For the treatment of lesions in the masticatory load-bearing posterior tooth area that do not yet require complete crowning, direct composite restorations, indirect composite inlays/onlays and ceramic inlays/onlays are available to the dentist as long-term, clinically successful alternatives. The indication spectrum for direct composites in posterior teeth has distinctly increased in recent years. Whilst previously mainly small to medium-sized cavities, preferably circumferentially limited by enamel, were treated with direct composites, the steady, continuous improvement in composite materials and related adhesive systems, combined with positive experience from numerous clinical trials, have resulted in the possibility to greatly increase these indications. Today, Class I and II defects, without explicit qualification of size, can be successfully treated with direct composite restorations, even including the replacement of individual cusps, and without the need for circumferential enamel limitation. However, especially in very extended defects, it should always be ascertained if individual cases would benefit more from indirect restorations (ceramic or gold inlay restorations), due to better stabilisation of weakened hard tissue, limited accessibility to the treatment area or expected problems in shaping the proximal contacts. If it is not possible to keep the treatment area clean, leading to a danger of contamination of the cavity site with blood, saliva, or sulcus fluid, an adhesive restoration should certainly be avoided.
Composite restorations have been shown to be highly successful in the treatment of posterior teeth.13 However, the basic rules for the adhesive technique must be adhered to in such cases. These include, for example, careful observance of the adhesive protocol, the increment technique with observance of the curing depth of the individual layer of the respective composite, sufficient light-polymerization and careful finishing and polishing.14 In general, adhesive restorations show a great deal of technique sensitivity. The same material often shows highly significant variation in the success achieved by different operators.15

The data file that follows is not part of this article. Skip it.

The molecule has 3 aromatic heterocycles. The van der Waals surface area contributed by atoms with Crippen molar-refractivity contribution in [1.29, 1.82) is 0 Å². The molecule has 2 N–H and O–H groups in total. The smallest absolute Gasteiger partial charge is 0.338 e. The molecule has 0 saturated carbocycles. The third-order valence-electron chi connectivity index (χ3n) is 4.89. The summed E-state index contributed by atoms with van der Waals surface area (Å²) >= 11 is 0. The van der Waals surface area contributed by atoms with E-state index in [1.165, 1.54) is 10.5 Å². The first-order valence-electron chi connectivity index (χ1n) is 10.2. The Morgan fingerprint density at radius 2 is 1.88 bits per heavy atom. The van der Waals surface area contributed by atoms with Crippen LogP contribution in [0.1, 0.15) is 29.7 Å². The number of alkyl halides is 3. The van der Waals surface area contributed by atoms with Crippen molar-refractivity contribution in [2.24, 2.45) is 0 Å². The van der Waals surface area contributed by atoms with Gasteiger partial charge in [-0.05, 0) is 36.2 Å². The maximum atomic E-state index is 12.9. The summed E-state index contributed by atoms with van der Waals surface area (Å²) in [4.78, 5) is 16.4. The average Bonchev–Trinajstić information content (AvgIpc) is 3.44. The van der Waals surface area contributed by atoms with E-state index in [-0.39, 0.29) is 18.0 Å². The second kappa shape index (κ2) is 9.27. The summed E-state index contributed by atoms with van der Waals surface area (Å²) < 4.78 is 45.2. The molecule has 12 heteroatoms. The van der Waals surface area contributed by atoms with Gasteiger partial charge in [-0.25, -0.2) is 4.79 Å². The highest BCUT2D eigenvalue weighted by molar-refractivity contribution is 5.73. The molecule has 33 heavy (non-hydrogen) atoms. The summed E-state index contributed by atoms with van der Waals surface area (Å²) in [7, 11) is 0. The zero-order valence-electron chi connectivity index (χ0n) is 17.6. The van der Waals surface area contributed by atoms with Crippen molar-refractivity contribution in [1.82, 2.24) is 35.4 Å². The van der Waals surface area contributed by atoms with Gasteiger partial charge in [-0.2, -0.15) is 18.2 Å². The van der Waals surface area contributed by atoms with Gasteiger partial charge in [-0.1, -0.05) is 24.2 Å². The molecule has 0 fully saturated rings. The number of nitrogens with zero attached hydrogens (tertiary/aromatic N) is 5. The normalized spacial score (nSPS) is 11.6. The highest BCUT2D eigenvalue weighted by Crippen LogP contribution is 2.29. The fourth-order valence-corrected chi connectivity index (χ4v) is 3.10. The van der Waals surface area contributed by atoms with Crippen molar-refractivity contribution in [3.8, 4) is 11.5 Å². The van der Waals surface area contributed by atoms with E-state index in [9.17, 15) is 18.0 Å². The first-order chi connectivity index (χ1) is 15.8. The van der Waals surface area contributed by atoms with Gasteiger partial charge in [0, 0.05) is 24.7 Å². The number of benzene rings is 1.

The correct observation of the rules of the adhesive technique is extremely time consuming for the dentist. This must be reflected in economically calculated prices corresponding to the effort required. However, many nonprivately insured patients are simply financially unable to take on the corresponding additional costs. With this group of patients, dentists regularly find themselves in the following dilemma:
1. The patient does not want to opt for amalgam;
2. Glass ionomer cements (and derivatives), as well as other cement restoratives, are currently not suitable as permanent restorations due to an increased risk of fracture or wear in the areas affected by masticatory loads16-18;
3. The amount of the additional costs for multilayer direct composite restorations with dentine-adhesive fixation exceeds the patient’s budget; and
4. Crowning is not yet indicated, and would also be accompanied by extensive additional costs to the patient.
On the other hand, one cannot expect the dentist to set an economically absurd, low price for a high-quality, time-consuming types of restoration produced using not exactly inexpensive composites, which would result in the dentist making a financial loss at the end of the day. The basics of business economics must not be forgotten in this: The price of a treatment is made up of the materials used, the time taken and all costs connected with this, which include, among others, the cost of staff, property rental, depreciation, etc, plus energy and storage costs, and finally the clinician’s own salary. In order to treat patients who are only able to manage smaller private contributions, therapies must be available that show both reasonable clinical performance in the highly stressed posterior teeth, as well as being economically sensible for the dentist to deliver. Accordingly, the desire for restorative materials that are faster and easier to process and can therefore be offered at a lower price is totally understandable.19 Many practices have a patient structure that demands an economical treatment strategy with less demanding restoration types.12
Basic treatment in conservative dentistry would benefit from a material as an alternative to amalgam, whose limited sensitivity to application technique and clinical longevity would combine with the structurally stabilizing properties of the adhesive technique. The optical properties of such a material for posterior teeth are of less importance for patients, as long as the result is not metallic or cement-like and extremely opaque. In the author’s view, it is even of advantage if in comparison to the highly aesthetic composite restorations, which are much more laboriously applied using the polychromatic multilayer technique, a distinct difference can also be perceived by the patient.